Installing Laminate Flooring for Dummies

All manufacturers have their own instructions for installing laminate flooring. Please review their instructions and warranties carefully before beginning installation in order to avoid voiding your warranty. The instructions offered here should only be considered a supplement to the manufacturer’s instructions and are not a replacement of them.

One of the many advantages of laminate flooring is that you do not need to be an expert to install it. While it is easy to install, it also requires some attention to detail during the process in order to avoid issues later.

The installation directly affects the longevity and look of the flooring, so be sure to spend quality time preparing the area in advance. Move all furniture and appliances out of the room(s), remove all previous flooring carefully to avoid damaging the under floor, plan out any detailed design work, and double check all figures relating to square footage and flooring required.

It is important to note that, laminate, like hardwood flooring, is affected by moisture in the air. As such, it is recommended that you leave laminate flooring in the home or office where it will be installed for a couple of days prior to installation. This will allow it to expand or contract accordingly.

Laying a laminate floor involves three major stages – preparation of the floor and installing the laminate flooring.

Preparation of the floor

Installing Laminate Flooring for Dummies

Preparation is key to creating a strong foundation for your laminate flooring. Be sure to remove any and all materials sticking out of the sub-floor including carpet tacks, tack strip, padding, nails, staples, etc. Vacuum the floor thoroughly to remove any dirt or residual materials.

Ensure that the sub-floor, whether wood or concrete, is level and flat. For concrete, apply a thin layer of self-leveling compound to any uneven sub-floor surfaces, especially any dips greater than 1/8”. Plywood sub-floors should be checked for damage, and any bumpy wood should be replaced with a new piece of plywood.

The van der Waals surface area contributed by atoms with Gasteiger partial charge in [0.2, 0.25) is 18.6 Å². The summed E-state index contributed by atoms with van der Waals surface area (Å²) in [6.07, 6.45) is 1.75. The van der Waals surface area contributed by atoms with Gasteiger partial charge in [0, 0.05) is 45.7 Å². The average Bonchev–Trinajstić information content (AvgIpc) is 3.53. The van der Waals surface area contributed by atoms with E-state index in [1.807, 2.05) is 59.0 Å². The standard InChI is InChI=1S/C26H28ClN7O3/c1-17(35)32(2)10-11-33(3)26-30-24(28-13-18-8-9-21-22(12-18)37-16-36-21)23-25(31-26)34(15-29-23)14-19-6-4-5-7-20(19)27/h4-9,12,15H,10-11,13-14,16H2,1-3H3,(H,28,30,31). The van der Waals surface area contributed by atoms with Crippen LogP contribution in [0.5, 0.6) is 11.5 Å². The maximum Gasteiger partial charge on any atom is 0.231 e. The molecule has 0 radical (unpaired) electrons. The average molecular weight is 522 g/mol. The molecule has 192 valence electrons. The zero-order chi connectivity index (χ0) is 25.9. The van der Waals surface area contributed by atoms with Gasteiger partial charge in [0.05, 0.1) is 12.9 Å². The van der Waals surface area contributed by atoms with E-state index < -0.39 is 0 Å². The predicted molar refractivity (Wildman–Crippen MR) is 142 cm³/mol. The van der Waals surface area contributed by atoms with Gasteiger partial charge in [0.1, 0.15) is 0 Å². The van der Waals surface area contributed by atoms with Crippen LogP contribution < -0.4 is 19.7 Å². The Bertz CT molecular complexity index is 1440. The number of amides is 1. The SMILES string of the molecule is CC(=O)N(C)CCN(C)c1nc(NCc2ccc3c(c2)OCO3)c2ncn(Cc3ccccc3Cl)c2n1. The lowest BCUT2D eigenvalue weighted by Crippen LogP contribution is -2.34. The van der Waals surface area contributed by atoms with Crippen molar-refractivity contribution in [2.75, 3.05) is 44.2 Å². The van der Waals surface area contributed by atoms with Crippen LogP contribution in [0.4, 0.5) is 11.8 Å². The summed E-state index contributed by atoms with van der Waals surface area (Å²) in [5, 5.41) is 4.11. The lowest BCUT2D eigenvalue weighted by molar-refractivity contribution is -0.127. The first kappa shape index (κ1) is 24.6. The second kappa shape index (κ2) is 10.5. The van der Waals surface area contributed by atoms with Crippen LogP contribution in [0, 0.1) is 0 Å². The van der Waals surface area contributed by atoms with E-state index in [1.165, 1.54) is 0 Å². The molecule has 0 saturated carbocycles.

As you will be laying the flooring underneath your doorframes, you will need to trim any doors or doorframes to accommodate the new flooring thickness.

Laying laminate flooring

If you are installing your floor over concrete, where earth is directly beneath the concrete, you will need to also install a vapor barrier between the concrete and the laminates to accommodate moisture.

Laminate flooring must be laid on an underlayment. There are a number of different types of underlay. Be sure that your supplier knows what surface you are placing your underlayment over, and they will advise you of the best type for your situation.

If you are installing over a concrete slab, place the underlayment so that it extends about 2” up the wall. The manufacturer often suggests that you tape the seams of the underlayment with packing tape.

If you are installing over a wooden floor, you do not need to tape the seams or add 2” of underlay up the wall.

In order to avoid damaging the underlay, only set up as much as you need to install a section of laminate flooring planks. Work section-by-section on your installation in order to protect the underlay and the laminate.

Before installing your laminate flooring, check ALL planks for defects or damage. Ideally, you should do this shortly after arrival so that you can notify the supplier of any issues and get them replaced, if need be.

Do not forget to leave a ¼” expansion gap between the floor and walls, pipes, toilets, cabinets, stairs, etc. Expansion and contraction of laminate floors will occur with changes in weather, and this gap is necessary to accommodate those transitions. Omission of this expansion gap could result in the floor buckling. To incorporate the expansion gap in your installation, simply place spacers between the planks and the walls. This space will be covered by trim later.

Planks are created with a tongue-and-groove locking mechanism, which makes installation easy. Simply fit the plank tongue into the groove of the previously installed board above it and rotate it downward to click it into place.

Install the floor by continuing to click and lay staggered planks row-by-row across the room. When you arrive at the final plank, you will likely need a special tool, called a puller bar, to help secure the last board in place.

Remove the spacers and install the trim. Note that the trim should only be applied to the wall and NOT the laminate flooring.